Is Arutas- the little pearl beach!

3. Get recommendations from your Sardinian friends and other travelers to Sardinia, BEFORE your trip.

I have Sardinian friends. I know a lot of people who have been to Sardinia. I don't know why it didn't occur to me to ask them tips until the second day of our vacation by means of Facebook. We still had enough time to take advantage of some of the great suggestions that we were given (Is Arutas & Teurredda beach were two!), but come on! Getting suggestions from friends is out of Traveling 101!


4. Don't stop on the side of the road to observe/photograph flamingos.

Sardegna has flamingos! In everything I heard about Sardegna, I had never heard that, and it fascinated me. I am not 100% sure why. I just never thought that any part of Italy (or the Mediterranean for that matter) had wild flamingos. They transit through Sardegna in their migration south, but some of them have stayed and you can see them in the shallow marshes by the main roads of southern Sardinia. However, we never found any observatories to properly see them so we stopped by the side of the mainroad to snap a couple pictures. The police didn't like that, and they told us as much...

Fregola ai frutti di mare
5. Try the local dishes, but if you don't love all types of fish, don't be surprised if some dishes don't appeal to you.

I am a fish-eating vegetarian (pescatarian?), but fact of the matter is that I don't like a lot of fish/seafood anyway. I should have therefore guessed that I might not like cold fish marinated in vinegar and covered with nuts (burrida)... I do like couscous though, and Sardinia's version of couscous, fregola, was super yummy. Culurgiones (pasta stuffed with pecorino, potato and mint) were also exceptionally good.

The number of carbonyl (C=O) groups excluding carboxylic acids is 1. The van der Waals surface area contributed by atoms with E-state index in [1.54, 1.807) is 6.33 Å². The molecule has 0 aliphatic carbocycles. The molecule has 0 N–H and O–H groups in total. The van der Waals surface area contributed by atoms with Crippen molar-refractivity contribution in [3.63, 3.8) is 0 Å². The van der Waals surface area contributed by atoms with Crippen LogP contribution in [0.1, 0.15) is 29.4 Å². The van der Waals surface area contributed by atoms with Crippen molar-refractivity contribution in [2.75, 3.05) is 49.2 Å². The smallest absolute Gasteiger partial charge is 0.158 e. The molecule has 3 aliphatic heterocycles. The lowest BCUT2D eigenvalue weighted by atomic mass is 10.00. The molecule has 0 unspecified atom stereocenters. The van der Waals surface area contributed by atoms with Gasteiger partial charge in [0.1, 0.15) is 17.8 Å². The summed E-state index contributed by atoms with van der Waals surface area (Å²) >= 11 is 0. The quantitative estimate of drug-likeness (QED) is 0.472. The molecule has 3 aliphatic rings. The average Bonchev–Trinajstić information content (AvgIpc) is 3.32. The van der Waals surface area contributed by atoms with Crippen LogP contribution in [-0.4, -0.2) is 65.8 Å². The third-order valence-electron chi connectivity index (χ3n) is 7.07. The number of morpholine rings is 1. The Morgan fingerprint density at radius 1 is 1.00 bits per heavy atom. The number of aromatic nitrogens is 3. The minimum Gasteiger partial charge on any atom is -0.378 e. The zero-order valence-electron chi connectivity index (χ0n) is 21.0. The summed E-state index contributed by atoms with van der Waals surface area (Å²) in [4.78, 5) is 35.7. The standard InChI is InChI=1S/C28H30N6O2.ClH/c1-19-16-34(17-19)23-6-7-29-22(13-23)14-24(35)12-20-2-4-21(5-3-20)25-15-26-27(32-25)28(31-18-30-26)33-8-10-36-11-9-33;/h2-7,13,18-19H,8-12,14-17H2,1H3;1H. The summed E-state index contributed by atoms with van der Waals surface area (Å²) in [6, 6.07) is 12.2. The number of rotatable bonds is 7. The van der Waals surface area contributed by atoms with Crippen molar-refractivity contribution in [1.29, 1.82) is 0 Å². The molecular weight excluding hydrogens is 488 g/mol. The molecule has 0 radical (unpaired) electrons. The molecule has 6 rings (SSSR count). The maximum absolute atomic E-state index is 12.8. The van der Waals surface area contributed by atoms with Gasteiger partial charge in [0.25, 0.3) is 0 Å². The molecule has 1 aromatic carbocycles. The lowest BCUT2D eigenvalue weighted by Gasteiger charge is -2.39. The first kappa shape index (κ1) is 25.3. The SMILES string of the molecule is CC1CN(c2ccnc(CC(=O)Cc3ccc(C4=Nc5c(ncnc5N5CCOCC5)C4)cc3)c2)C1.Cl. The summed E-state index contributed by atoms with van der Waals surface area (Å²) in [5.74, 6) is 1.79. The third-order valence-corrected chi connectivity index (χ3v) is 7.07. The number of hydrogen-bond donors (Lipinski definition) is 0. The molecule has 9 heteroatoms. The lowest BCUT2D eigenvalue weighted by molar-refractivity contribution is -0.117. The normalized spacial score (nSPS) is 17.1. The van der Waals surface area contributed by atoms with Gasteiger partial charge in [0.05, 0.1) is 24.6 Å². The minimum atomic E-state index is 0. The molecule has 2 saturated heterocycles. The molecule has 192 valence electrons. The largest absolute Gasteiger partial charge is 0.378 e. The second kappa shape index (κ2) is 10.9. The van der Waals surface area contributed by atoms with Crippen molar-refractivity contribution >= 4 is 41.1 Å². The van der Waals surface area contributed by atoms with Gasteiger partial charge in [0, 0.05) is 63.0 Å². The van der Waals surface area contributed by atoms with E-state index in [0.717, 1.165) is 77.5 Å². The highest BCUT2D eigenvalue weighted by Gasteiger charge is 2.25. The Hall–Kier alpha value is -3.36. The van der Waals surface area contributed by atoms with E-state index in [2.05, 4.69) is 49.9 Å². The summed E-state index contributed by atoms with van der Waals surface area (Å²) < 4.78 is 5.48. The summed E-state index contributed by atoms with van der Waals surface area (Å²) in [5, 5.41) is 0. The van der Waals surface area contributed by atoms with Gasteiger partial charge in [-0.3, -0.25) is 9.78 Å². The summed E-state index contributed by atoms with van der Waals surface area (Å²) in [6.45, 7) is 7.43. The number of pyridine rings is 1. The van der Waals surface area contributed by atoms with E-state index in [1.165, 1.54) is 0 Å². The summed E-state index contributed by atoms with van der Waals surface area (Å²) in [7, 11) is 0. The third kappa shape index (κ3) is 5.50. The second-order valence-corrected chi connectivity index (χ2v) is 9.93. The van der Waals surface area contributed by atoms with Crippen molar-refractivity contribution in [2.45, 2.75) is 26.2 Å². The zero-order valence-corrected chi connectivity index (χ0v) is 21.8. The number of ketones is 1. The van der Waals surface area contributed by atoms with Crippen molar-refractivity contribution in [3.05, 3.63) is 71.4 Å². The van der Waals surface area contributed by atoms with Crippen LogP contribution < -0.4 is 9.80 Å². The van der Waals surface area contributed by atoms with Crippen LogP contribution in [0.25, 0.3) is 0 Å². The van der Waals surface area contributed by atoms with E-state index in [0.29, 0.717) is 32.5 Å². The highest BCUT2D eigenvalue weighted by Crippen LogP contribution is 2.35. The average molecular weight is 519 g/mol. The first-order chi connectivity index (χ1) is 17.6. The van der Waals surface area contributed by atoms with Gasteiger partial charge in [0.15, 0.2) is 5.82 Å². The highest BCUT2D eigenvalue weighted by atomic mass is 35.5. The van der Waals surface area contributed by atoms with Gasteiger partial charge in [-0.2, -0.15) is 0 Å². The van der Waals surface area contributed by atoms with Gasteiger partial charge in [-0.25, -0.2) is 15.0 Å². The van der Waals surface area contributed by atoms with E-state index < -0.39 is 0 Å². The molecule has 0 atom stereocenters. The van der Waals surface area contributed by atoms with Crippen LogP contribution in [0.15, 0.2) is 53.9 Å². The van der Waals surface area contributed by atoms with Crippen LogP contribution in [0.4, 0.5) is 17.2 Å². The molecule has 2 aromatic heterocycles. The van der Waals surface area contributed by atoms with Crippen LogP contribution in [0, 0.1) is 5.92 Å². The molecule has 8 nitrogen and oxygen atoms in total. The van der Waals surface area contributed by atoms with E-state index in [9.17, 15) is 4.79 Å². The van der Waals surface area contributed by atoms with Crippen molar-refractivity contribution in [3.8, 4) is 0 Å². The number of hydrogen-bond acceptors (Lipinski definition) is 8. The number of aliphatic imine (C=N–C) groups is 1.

6. Don't assume that Sardegna is like mainland Italy. 

This might have been the biggest of our flawed assumptions. Sardegna in my mind was like Sicily but wilder. It wasn't like Sicily. It wasn't like Puglia. It wasn't like Calabria. It wasn't like any one place we could think of. At varying moments throughout the trip, we compared it to Puerto Rico, Santo Domingo (DR), Novi Sad (Serbia), Romania, Spain (this one kind of made sense with the Spanish occupation) and a variety of other places. Sardegna had its own flag hanging prominently on buildings, car windows and tourist paraphernalia. It has its own beer (Ichnusa- yummy!), even its own potato chips. Sardegna is an autonomous region of Italy. And I think autonomous is the part that is emphasized. Certainly, Sardegna is like no other.

7. Last tip: Definitely rent a car, and enjoy!


  1. Your post really helped me to understand the . It has great details and yet it is easy to understand.That's what i was looking for. I will definitely share it with others.


  2. Fantastic post, and great advices, I am from Sardinia, I am working on some ideas to solve some of the issues you highlight... would you like to take this questionaire for me??

    maybe you can also share it with your friends...